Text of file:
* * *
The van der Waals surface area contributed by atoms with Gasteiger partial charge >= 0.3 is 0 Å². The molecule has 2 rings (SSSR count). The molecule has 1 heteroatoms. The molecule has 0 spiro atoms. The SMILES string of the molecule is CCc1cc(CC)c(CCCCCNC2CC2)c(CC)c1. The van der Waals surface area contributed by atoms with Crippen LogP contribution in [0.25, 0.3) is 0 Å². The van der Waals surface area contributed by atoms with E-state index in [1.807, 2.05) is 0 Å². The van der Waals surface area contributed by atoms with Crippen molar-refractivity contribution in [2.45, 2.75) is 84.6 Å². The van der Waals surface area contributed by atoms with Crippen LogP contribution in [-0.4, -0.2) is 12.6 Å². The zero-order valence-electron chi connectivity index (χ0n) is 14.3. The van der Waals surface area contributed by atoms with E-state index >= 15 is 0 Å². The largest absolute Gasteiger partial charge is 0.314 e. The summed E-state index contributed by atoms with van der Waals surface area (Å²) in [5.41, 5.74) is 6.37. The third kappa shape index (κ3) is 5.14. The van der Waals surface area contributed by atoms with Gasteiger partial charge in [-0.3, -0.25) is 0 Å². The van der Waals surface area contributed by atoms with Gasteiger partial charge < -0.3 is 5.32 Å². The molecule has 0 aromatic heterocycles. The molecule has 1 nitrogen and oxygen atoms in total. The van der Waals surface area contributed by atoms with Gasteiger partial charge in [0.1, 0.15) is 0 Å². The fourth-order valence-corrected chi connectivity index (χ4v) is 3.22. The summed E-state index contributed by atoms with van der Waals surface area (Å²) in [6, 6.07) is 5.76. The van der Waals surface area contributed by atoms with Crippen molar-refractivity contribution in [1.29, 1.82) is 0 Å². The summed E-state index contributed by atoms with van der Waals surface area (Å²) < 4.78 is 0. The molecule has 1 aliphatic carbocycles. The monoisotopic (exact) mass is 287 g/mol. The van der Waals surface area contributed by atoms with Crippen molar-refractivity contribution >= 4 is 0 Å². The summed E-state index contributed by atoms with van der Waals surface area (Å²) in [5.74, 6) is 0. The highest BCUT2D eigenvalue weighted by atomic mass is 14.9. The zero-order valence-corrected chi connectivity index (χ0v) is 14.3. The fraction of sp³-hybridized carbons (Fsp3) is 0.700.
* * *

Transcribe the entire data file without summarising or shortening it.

The van der Waals surface area contributed by atoms with Gasteiger partial charge >= 0.3 is 0 Å². The molecule has 2 rings (SSSR count). The molecule has 1 heteroatoms. The molecule has 0 spiro atoms. The SMILES string of the molecule is CCc1cc(CC)c(CCCCCNC2CC2)c(CC)c1. The van der Waals surface area contributed by atoms with Crippen LogP contribution in [0.25, 0.3) is 0 Å². The van der Waals surface area contributed by atoms with E-state index in [1.807, 2.05) is 0 Å². The van der Waals surface area contributed by atoms with Crippen molar-refractivity contribution in [2.45, 2.75) is 84.6 Å². The van der Waals surface area contributed by atoms with Crippen LogP contribution in [-0.4, -0.2) is 12.6 Å². The zero-order valence-electron chi connectivity index (χ0n) is 14.3. The van der Waals surface area contributed by atoms with E-state index >= 15 is 0 Å². The largest absolute Gasteiger partial charge is 0.314 e. The summed E-state index contributed by atoms with van der Waals surface area (Å²) in [5.41, 5.74) is 6.37. The third kappa shape index (κ3) is 5.14. The van der Waals surface area contributed by atoms with Gasteiger partial charge in [-0.3, -0.25) is 0 Å². The van der Waals surface area contributed by atoms with Gasteiger partial charge < -0.3 is 5.32 Å². The molecule has 0 aromatic heterocycles. The molecule has 1 nitrogen and oxygen atoms in total. The van der Waals surface area contributed by atoms with Gasteiger partial charge in [0.1, 0.15) is 0 Å². The fourth-order valence-corrected chi connectivity index (χ4v) is 3.22. The summed E-state index contributed by atoms with van der Waals surface area (Å²) in [6, 6.07) is 5.76. The van der Waals surface area contributed by atoms with Crippen molar-refractivity contribution in [1.29, 1.82) is 0 Å². The summed E-state index contributed by atoms with van der Waals surface area (Å²) < 4.78 is 0. The molecule has 1 aliphatic carbocycles. The monoisotopic (exact) mass is 287 g/mol. The van der Waals surface area contributed by atoms with Crippen molar-refractivity contribution >= 4 is 0 Å². The summed E-state index contributed by atoms with van der Waals surface area (Å²) in [5.74, 6) is 0. The highest BCUT2D eigenvalue weighted by atomic mass is 14.9. The zero-order valence-corrected chi connectivity index (χ0v) is 14.3. The fraction of sp³-hybridized carbons (Fsp3) is 0.700.